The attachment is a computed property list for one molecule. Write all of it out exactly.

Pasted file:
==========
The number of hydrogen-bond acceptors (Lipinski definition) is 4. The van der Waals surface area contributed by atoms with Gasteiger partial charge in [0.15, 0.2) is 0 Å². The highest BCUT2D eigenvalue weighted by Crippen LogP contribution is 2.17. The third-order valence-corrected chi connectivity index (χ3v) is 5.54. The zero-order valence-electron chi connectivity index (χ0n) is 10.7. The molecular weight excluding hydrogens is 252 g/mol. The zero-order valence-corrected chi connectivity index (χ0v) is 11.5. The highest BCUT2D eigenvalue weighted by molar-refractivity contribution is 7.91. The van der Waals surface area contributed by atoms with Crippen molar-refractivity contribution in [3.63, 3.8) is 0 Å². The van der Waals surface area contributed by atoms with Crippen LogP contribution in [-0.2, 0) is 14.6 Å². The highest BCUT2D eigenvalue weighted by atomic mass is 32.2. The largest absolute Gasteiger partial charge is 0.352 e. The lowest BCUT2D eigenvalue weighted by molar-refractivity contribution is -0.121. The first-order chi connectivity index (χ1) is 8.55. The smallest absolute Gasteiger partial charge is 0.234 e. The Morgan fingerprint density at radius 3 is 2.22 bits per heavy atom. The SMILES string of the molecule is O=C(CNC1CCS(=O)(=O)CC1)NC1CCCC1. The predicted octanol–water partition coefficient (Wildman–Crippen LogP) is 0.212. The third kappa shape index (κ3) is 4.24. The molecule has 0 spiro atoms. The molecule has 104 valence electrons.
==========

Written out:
The number of hydrogen-bond acceptors (Lipinski definition) is 4. The van der Waals surface area contributed by atoms with Gasteiger partial charge in [0.15, 0.2) is 0 Å². The highest BCUT2D eigenvalue weighted by Crippen LogP contribution is 2.17. The third-order valence-corrected chi connectivity index (χ3v) is 5.54. The zero-order valence-electron chi connectivity index (χ0n) is 10.7. The molecular weight excluding hydrogens is 252 g/mol. The zero-order valence-corrected chi connectivity index (χ0v) is 11.5. The highest BCUT2D eigenvalue weighted by molar-refractivity contribution is 7.91. The van der Waals surface area contributed by atoms with Crippen molar-refractivity contribution in [3.63, 3.8) is 0 Å². The van der Waals surface area contributed by atoms with Crippen LogP contribution in [-0.2, 0) is 14.6 Å². The highest BCUT2D eigenvalue weighted by atomic mass is 32.2. The largest absolute Gasteiger partial charge is 0.352 e. The lowest BCUT2D eigenvalue weighted by molar-refractivity contribution is -0.121. The first-order chi connectivity index (χ1) is 8.55. The smallest absolute Gasteiger partial charge is 0.234 e. The Morgan fingerprint density at radius 3 is 2.22 bits per heavy atom. The SMILES string of the molecule is O=C(CNC1CCS(=O)(=O)CC1)NC1CCCC1. The predicted octanol–water partition coefficient (Wildman–Crippen LogP) is 0.212. The third kappa shape index (κ3) is 4.24. The molecule has 0 spiro atoms. The molecule has 104 valence electrons.